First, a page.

Beetard wrote:You've gotten some good tips so far, but it seems like you need advice about the fundamentals of discs and throwing them. I myself learned a great deal about the fundamentals by reading the instructional articles located on the DGR main page.
Anything with a wide rim; any discs labeled "Distance driver" or "very long range driver" Like avengers, predators, surges are not what you should be throwing to learn backhand. The two reasons these type of discs are hooking way left is because they must be moving at a very high velocity to fly straight and you're probably throwing all hyzers; pullling from low to high.
Don't worry too much about the weight. Golf discs are all within 15grams of each other; 165 to 180g. The difference that weight makes is subtle. If you can't decide what disc you need to practice backhand after reading the articles, what you want to do is buy like 5 dx cobras. They're between a mid and a driver, straight flying when thrown with moderate power and have good glide. Hold the disc level and pull it chest-high in a line that is parallel to the ground. You'll get a nice straight flight.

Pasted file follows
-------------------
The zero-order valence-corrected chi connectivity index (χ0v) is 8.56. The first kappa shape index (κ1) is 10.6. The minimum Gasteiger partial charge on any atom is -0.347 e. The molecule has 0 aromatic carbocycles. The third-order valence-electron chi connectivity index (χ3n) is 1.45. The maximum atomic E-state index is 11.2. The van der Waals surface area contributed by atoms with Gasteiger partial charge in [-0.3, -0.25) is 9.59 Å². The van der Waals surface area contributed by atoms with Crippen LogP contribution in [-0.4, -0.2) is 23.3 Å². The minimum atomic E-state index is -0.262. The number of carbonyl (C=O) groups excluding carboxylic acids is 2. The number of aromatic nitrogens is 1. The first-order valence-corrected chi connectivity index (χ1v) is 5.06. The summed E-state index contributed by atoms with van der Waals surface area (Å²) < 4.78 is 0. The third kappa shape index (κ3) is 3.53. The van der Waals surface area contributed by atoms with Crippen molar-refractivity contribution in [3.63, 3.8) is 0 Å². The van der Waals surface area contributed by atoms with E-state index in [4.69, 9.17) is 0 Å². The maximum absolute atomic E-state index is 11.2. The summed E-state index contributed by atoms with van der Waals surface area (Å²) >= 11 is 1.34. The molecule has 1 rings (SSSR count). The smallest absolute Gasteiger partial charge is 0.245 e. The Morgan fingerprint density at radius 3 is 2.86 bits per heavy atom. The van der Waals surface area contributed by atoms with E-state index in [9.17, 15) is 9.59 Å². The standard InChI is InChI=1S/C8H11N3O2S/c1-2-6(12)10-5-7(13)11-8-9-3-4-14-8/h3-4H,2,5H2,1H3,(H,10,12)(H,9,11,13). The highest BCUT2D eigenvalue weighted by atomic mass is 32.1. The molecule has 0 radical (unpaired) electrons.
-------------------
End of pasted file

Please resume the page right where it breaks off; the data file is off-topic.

Once you get the hang of these, try some fairway drivers.
Here's a link to Blake's disc selection article btw.
http://www.discgolfreview.com/resources ... disc.shtml
Actually golf discs I know of are between 105 and 200. I have a 105 Wizard and 200 is rule capped by the PDGA.
Blake wrote about recommended Roc weights for people driving to different distances. Out of the top of my head I recall a 380-390' thrower with drivers should get a 177 Roc. I think 300' throwers were suggested something like 172 and just guessing from that 250' sounds like a 166 Roc. If you decide to throw Buzzess I'd add a couple of grams at each stage. Buzzes can't take winds as well and the added weight helps with that.